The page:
17. 17. Water resourcesRainwater harvesting On-farm water harvestingand recycling Watershed programme as a mitigation strategy Protected irrigation leads to additional yieldsMicro irrigation Water use efficiencyEfficient use of SRI – a water saving method relevant for SA countriesirrigation water Management practices hold key for mitigation. E.g.: CH4 emission from flooded rice CH4 emission can be reduced 30% through water management, 20% by cultural practices and 20% nutrient management.Optimal crop water Water use efficiencyuse. Less release of GHG from paddy fieldsRecharge structures in the influence zone of bore wells for avoiding bore well drying up
  18. 18. Water pumping out of the bore well WAT Farm pond with full of water RECHARGE WELL
  19. 19. Impact of Check dam
  20. 20. EnergyCapacitors for Ground water Energy savingpumping efficiencyEnergy efficient stoves for cooking Energy saving, avoided tree fellingPromoting Gobar gas Energy saving, avoided tree fellingEnergy efficient lamps Energy savingEnergy awareness and audit Energy savingEnergy efficiency in agriculture and Zero-Tillage : improved productivityirrigation at less cost Save water and energy
  21. 21. Zero-TillageImproved Productivity at Less Cost Economic benefits of using zero tillage technology from 2000 to 2004Year Area Savings (Rs. in (million ha) million)2000-01 0.05 1252001-02 0.2 5002002-03 0.3 7502003-04 1.0 2500Total (2000-2004) 3875 - - Source: NATP, Irrigated Ecosystem
  23. 23. Fodder and LivestockEfficient use of fodder Reducing wastage inby using chaff cutters fodderIncreasing area under Ensuring fodderfodder plots availability for cattleCattle breed Productive cattleimprovementStall feeding Prevention of top-soil erosion and Greenery development
  24. 24. Fodder security systems
  25. 25. Animal Husbandry …• Installation of Travis in all watersheds• Mobilization of subsidized schemes from the Animal Husbandry department• Development of fodder plots in all watersheds• Vaccination twice in a year in collaboration with AH Department
  26. 26. PlantationAgro-forestry Additional income from carbon sequestration – an added incentive to farmers Carbon storage in different Agri-silvicultural systems is 0.87 – 2.96 Mg/ha/year Carbon storage in silvi pasture systems is 0.80 -3.60 Mg/ha/year. Carbon storage in different sole tree plantations is 2.94- 5.75 Mg/ha/ yearBund planting Carbon fixationTank foreshore Carbon fixationplantationsEnergy plantations Carbon fixationHorticulture Carbon fixationpromotionNatural regeneration Carbon fixationprotection
  27. 27. Vegetative cover
  28. 28. Agro-forestry systems to provide more stable incomesduring years of extreme weather events (eg.India)
  29. 29. Recharge of Ground Water
  30. 30. Tanks are human made earthen reservoirs strategically located inthe dry upland areas to store rainwater. The system boundaries of tank irrigation include the catchments area, tank bed and command area.
  31. 31. Significance of Tanks in Semi-Arid zones of Telangana and Rayalaseema• Surface water Irrigation Drinking Water Well Irrigation• Ground Water Recharge• Source of Drinking Water & Fodder for livestock.• Fisheries Production.• Support for various other livelihoods.• Silt Traps.• Crucial role in sustaining local eco-system.• Tanks are inseparable from the culture of the people.
  32. 32. Restoration of tanks requires massive earthwork which creates great potential for wage employment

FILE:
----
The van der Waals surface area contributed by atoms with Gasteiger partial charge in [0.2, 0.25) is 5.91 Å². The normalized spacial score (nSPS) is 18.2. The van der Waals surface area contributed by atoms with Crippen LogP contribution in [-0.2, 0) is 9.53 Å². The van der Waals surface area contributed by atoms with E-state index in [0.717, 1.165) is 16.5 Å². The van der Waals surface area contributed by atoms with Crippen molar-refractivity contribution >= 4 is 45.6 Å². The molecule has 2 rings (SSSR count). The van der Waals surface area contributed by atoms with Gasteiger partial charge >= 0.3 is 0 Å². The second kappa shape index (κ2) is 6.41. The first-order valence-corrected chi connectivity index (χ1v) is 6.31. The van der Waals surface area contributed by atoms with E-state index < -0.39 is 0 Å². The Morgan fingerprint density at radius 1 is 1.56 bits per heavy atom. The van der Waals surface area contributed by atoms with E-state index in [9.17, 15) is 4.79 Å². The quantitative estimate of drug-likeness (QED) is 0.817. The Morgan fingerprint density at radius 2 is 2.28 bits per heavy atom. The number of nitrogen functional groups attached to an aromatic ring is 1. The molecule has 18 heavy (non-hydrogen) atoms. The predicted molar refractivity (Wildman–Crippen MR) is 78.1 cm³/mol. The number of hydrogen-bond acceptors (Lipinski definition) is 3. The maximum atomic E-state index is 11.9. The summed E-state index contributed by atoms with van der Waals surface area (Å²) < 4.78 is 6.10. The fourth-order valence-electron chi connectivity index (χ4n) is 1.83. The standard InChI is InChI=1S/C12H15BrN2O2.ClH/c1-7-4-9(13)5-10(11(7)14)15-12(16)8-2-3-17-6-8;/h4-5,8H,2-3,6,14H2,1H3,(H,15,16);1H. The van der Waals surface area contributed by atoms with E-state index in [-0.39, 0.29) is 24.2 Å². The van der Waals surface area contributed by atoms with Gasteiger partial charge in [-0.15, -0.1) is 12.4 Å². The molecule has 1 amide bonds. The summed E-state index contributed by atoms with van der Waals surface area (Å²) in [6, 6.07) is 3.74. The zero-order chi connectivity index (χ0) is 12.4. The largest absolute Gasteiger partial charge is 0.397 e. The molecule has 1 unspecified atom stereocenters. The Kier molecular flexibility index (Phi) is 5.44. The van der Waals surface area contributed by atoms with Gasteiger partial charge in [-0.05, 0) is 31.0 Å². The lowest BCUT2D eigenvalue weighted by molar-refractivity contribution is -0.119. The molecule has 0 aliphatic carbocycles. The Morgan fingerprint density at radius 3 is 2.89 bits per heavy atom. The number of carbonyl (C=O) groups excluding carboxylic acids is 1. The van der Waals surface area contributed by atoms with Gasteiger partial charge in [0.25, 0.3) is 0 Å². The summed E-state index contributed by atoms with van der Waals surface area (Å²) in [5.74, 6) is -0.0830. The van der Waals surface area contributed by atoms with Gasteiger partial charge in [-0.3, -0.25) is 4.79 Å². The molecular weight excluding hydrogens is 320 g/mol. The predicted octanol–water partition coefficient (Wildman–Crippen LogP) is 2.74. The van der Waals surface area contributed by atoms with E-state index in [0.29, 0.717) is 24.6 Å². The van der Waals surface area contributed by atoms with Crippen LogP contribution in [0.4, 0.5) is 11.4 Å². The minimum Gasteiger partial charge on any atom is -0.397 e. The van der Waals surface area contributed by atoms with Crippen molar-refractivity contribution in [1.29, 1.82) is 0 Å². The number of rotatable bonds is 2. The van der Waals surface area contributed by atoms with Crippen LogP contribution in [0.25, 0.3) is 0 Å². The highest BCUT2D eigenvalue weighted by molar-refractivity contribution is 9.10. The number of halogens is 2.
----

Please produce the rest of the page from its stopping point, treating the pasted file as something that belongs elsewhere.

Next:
33. 33. Strategic initiatives User Infrastructure Resource Base User rights ProductivityCommand Tank system Water storage Live storage SRI, crop-waterFarmers capacity Involving in decision budgeting, etc related to water releasesCatchment Soil treatment Plantation Right on silt Application of silt andfarmers crop managementFisher Ponds within a tank for Percolation tanks Dead storage Strengthening FCS,community seed development desiltation and weed Involving in decisions investment removal related to water Support, seed releases developmentLivestock Dugout ponds Percolation tanks Dead storage More grazing areasrearers Plantations and Usufruct right on fodder cultivation trees in tank bed and foreshoreWage earners - Plantation on tank Priority to engage Generation of wage bund manual labour in tank employment (silt rehabilitation works excavation) Usufruct rights on plantation in tank system
  34. 34. Impact created (MARI)• Proved significance of tanks’ restoration in resolving crisis of water and employment.• Created more than 1 million cu.m. of additional storage capacity.• Recharged 2500 tube wells; and revived 980 dried up wells• Generated 0.51 million days of employment, which arrested migration of 4500 families• Assured drinking water for human and animal population• Soil fertility improved in 18000 ha with tank silt application• Strengthened 108 tank management institutions• Successful demonstration has influenced government to take up major initiatives for revival of tanks.
  35. 35. Lessons Learnt• Interventions have enhanced resilience of local communities through building up livelihood assets• Increased natural resource base (water, irrigated crop & pasture land) leading to higher income and better food security• Building response capacity: Investment in human capital resulted in enhanced capacity of community for NRM mgt.• Need to explicitly identify and build in measures focusing on ability to manage climate risks (and where applicable: confronting impacts of CC) Example: Timely access to weather information, option sets, access to knowledge and information
  36. 36. Lessons learnt (contd…)• Creation/strengthening of local institutions to improve planning and management skills leads to continuity, ability to leverage external resources and creation of knowledge• Strong local institutions that continue beyond project periods are seen as a main driver for managing climate risks
  37. 37. Thank You!